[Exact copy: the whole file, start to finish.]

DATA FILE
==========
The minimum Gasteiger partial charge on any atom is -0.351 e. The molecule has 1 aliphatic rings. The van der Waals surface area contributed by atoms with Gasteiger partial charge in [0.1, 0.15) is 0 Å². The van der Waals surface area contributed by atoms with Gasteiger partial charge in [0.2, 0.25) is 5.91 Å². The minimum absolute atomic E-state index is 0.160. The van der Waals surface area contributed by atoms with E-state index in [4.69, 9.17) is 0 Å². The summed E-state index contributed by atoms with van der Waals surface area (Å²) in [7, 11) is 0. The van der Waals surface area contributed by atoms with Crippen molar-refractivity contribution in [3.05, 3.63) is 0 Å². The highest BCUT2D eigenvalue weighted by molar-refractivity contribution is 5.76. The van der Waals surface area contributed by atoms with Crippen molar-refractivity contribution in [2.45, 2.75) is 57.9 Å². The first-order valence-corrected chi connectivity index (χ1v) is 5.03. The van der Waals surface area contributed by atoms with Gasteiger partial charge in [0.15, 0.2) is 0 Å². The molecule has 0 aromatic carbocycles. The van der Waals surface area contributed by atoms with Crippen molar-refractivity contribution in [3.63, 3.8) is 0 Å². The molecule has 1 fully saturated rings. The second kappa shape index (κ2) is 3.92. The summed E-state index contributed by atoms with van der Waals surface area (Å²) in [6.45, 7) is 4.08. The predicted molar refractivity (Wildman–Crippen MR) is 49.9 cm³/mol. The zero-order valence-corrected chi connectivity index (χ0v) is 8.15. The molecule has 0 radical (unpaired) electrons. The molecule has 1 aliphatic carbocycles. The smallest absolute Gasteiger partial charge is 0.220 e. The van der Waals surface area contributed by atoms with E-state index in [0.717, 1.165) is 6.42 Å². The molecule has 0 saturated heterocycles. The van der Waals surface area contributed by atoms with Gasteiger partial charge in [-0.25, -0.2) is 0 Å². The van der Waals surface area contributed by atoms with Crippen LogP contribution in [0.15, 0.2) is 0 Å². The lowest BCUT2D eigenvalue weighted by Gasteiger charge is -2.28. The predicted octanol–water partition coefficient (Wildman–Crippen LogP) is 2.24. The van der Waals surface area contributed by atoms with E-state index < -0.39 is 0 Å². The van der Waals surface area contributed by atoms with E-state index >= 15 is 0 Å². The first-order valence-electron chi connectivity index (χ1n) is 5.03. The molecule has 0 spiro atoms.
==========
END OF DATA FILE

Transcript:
The minimum Gasteiger partial charge on any atom is -0.351 e. The molecule has 1 aliphatic rings. The van der Waals surface area contributed by atoms with Gasteiger partial charge in [0.1, 0.15) is 0 Å². The van der Waals surface area contributed by atoms with Gasteiger partial charge in [0.2, 0.25) is 5.91 Å². The minimum absolute atomic E-state index is 0.160. The van der Waals surface area contributed by atoms with E-state index in [4.69, 9.17) is 0 Å². The summed E-state index contributed by atoms with van der Waals surface area (Å²) in [7, 11) is 0. The van der Waals surface area contributed by atoms with Crippen molar-refractivity contribution in [3.05, 3.63) is 0 Å². The highest BCUT2D eigenvalue weighted by molar-refractivity contribution is 5.76. The van der Waals surface area contributed by atoms with Crippen molar-refractivity contribution in [2.45, 2.75) is 57.9 Å². The first-order valence-corrected chi connectivity index (χ1v) is 5.03. The van der Waals surface area contributed by atoms with Gasteiger partial charge in [0.15, 0.2) is 0 Å². The molecule has 0 aromatic carbocycles. The van der Waals surface area contributed by atoms with Crippen molar-refractivity contribution in [3.63, 3.8) is 0 Å². The molecule has 1 fully saturated rings. The second kappa shape index (κ2) is 3.92. The summed E-state index contributed by atoms with van der Waals surface area (Å²) in [6.45, 7) is 4.08. The predicted molar refractivity (Wildman–Crippen MR) is 49.9 cm³/mol. The zero-order valence-corrected chi connectivity index (χ0v) is 8.15. The molecule has 0 radical (unpaired) electrons. The molecule has 1 aliphatic carbocycles. The smallest absolute Gasteiger partial charge is 0.220 e. The van der Waals surface area contributed by atoms with E-state index in [0.717, 1.165) is 6.42 Å². The molecule has 0 saturated heterocycles. The van der Waals surface area contributed by atoms with Gasteiger partial charge in [-0.25, -0.2) is 0 Å². The van der Waals surface area contributed by atoms with Crippen LogP contribution in [0.15, 0.2) is 0 Å². The lowest BCUT2D eigenvalue weighted by Gasteiger charge is -2.28. The predicted octanol–water partition coefficient (Wildman–Crippen LogP) is 2.24. The van der Waals surface area contributed by atoms with E-state index < -0.39 is 0 Å². The van der Waals surface area contributed by atoms with E-state index >= 15 is 0 Å². The first-order valence-electron chi connectivity index (χ1n) is 5.03. The molecule has 0 spiro atoms.